University of Auckland Hosts Green Chemistry and Technology Conference
One hundred scientists discuss Green Chemistry innovations to Tackle Environmental Problems
The Green Chemistry and Technology Conference took place in December at Auckland University. Organized by Center for Green Chemical Science of the University of Auckland, it gathered over 100 scientists from 15 different countries from Asia-Pacific, Europe, North America and South America who shared breakthroughs and progress in the area of sustainable chemistry.
As the invitation to the conference stated, “the main urgency of green chemistry is to advance society in ways that are sustainable and benign to the environment”. To ensure a livable planet for the future, we have to make products and carry out process thinking to optimise resources and reduce the impact on the environment, and this means we must achieve sustainability by design.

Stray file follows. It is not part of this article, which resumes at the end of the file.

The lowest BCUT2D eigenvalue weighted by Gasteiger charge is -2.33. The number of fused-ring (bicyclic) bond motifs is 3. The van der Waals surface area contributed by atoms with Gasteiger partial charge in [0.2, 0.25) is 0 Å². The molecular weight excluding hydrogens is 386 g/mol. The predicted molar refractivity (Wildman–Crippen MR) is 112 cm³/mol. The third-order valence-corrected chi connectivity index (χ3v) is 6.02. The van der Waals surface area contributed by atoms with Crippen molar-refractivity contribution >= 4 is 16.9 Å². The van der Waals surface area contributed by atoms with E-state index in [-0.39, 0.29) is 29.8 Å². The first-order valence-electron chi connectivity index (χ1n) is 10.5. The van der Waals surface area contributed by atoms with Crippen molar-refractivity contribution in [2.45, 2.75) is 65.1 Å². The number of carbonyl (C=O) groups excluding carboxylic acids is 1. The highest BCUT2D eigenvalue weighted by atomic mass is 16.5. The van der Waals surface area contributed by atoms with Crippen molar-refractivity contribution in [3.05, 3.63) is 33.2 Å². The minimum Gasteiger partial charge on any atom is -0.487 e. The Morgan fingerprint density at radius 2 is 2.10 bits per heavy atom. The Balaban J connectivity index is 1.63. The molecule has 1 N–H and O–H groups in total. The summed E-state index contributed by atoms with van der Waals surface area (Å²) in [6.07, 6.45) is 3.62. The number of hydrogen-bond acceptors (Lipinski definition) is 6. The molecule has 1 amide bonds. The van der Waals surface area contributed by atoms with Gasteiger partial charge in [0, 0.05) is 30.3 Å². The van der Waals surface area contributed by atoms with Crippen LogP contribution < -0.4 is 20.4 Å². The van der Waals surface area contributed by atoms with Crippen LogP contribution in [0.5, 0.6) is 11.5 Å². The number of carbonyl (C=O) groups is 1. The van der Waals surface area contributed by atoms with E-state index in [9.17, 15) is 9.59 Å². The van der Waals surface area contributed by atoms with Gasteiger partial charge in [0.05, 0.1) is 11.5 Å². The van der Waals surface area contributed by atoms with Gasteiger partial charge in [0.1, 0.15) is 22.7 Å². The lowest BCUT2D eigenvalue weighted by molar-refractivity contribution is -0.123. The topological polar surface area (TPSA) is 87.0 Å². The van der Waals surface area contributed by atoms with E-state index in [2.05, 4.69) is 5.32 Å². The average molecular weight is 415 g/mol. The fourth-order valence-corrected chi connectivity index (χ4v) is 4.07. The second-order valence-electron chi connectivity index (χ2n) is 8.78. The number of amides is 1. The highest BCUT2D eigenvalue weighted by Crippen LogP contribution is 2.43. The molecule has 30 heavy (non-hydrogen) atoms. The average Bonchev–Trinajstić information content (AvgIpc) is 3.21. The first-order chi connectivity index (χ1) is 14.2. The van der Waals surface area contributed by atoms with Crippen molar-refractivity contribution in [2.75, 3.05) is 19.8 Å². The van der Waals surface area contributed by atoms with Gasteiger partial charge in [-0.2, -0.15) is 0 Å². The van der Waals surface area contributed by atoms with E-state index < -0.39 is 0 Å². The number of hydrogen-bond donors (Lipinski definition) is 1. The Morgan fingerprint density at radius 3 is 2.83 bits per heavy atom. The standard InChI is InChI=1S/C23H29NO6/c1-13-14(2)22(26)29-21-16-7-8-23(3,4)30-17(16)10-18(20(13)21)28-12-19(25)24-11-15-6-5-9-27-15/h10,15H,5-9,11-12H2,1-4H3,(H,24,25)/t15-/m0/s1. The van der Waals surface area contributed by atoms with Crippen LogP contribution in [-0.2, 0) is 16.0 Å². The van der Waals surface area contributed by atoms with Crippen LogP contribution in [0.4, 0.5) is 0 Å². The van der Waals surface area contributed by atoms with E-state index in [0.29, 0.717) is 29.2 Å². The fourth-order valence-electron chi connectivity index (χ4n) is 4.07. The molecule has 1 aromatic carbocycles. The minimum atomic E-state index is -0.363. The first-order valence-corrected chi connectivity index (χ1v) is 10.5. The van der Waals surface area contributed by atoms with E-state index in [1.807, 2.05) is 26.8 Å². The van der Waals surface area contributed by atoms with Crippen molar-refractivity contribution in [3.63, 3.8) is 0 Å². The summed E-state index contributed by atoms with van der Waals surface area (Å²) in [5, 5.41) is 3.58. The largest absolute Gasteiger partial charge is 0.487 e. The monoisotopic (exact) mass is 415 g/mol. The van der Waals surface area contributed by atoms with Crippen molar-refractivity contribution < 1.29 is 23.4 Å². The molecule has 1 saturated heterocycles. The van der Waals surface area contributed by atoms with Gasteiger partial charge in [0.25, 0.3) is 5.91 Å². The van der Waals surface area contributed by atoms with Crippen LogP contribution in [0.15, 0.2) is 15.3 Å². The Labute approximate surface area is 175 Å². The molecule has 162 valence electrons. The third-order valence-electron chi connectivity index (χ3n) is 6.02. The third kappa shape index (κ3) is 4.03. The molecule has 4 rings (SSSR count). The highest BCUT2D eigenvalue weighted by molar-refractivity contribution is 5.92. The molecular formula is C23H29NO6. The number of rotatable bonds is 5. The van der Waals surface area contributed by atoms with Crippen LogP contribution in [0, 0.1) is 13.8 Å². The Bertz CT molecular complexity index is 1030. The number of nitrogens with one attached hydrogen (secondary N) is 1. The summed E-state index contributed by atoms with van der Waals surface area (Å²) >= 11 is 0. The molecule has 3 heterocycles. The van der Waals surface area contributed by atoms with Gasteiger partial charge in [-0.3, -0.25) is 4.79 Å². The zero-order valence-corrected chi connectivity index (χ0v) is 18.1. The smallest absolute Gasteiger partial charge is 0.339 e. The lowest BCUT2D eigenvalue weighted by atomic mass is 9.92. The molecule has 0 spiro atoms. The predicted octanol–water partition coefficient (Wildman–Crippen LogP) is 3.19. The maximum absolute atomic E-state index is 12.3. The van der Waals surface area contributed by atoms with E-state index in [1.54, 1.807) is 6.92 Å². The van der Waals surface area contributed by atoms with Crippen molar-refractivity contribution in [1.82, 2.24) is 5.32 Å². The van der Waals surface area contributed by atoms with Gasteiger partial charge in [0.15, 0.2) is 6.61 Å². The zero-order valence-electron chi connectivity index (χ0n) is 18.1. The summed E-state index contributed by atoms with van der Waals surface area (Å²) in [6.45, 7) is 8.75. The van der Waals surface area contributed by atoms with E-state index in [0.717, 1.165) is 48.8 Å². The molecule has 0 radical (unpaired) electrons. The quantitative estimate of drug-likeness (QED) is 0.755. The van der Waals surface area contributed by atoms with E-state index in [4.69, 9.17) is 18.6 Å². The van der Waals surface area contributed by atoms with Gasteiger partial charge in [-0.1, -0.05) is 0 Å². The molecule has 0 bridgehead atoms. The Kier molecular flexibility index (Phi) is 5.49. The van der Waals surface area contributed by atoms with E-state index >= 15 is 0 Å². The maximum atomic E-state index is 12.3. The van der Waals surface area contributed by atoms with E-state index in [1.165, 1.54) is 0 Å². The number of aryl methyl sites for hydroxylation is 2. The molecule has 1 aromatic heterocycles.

Some of the main questions for green chemistry are: how do we make smooth and clean processes that don’t have an irreversible impact on the environment and how do we use resources wisely? How do we make better products, that are more efficient, and longer lasting, and that could be recycled into the manufacturing process? How do we decontaminate, contain risk and avoid future damage?
Special attention was given to the manufacturing and use of solvents, paints, inks, pharmaceuticals, the methodology for toxicity analysis of new substances and the remediation of environmental pollution. There is an undeniable need to design sustainably efficient products that do not have a negative impact on the environment. We need to develop new materials and processes for efficient energy production and storage and improve manufacturing in order to make it solvent-free, and for reactions to take place at mild conditions such as low temperature and pressure which would reduce the energy input, and do away with the need for initializers.
How nature finds its own way to update and improve its efficiency is an endless wonder, and scientists outlined a number of innovations that aim to replicate this phenomena such as using visible light to catalyse reactions for the production of fine and commodity chemicals, for example, using sunlight to catalyse the oxidation of certain molecules such as Citronellol to produce Rose oxide, used as fragrance.